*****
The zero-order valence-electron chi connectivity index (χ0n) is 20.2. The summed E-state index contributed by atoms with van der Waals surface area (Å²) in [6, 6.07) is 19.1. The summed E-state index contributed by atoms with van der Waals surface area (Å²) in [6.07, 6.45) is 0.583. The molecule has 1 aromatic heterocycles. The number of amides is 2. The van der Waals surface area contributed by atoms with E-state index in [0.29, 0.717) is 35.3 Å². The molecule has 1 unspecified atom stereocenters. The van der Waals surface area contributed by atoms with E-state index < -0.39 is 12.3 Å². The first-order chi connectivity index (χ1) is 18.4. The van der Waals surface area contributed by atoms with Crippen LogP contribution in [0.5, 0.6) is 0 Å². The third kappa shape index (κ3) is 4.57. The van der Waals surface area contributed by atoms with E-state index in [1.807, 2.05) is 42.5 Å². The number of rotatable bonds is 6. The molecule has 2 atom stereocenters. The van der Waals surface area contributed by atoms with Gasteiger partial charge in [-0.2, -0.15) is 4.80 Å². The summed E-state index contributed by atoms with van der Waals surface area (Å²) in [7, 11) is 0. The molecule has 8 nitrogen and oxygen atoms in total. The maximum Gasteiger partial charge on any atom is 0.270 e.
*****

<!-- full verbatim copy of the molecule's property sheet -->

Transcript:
The zero-order valence-electron chi connectivity index (χ0n) is 20.2. The summed E-state index contributed by atoms with van der Waals surface area (Å²) in [6, 6.07) is 19.1. The summed E-state index contributed by atoms with van der Waals surface area (Å²) in [6.07, 6.45) is 0.583. The molecule has 1 aromatic heterocycles. The number of amides is 2. The van der Waals surface area contributed by atoms with E-state index in [0.29, 0.717) is 35.3 Å². The molecule has 1 unspecified atom stereocenters. The van der Waals surface area contributed by atoms with E-state index < -0.39 is 12.3 Å². The first-order chi connectivity index (χ1) is 18.4. The van der Waals surface area contributed by atoms with Crippen LogP contribution in [0.5, 0.6) is 0 Å². The third kappa shape index (κ3) is 4.57. The van der Waals surface area contributed by atoms with E-state index in [1.807, 2.05) is 42.5 Å². The number of rotatable bonds is 6. The molecule has 2 atom stereocenters. The van der Waals surface area contributed by atoms with Gasteiger partial charge in [-0.2, -0.15) is 4.80 Å². The summed E-state index contributed by atoms with van der Waals surface area (Å²) in [7, 11) is 0. The molecule has 8 nitrogen and oxygen atoms in total. The maximum Gasteiger partial charge on any atom is 0.270 e.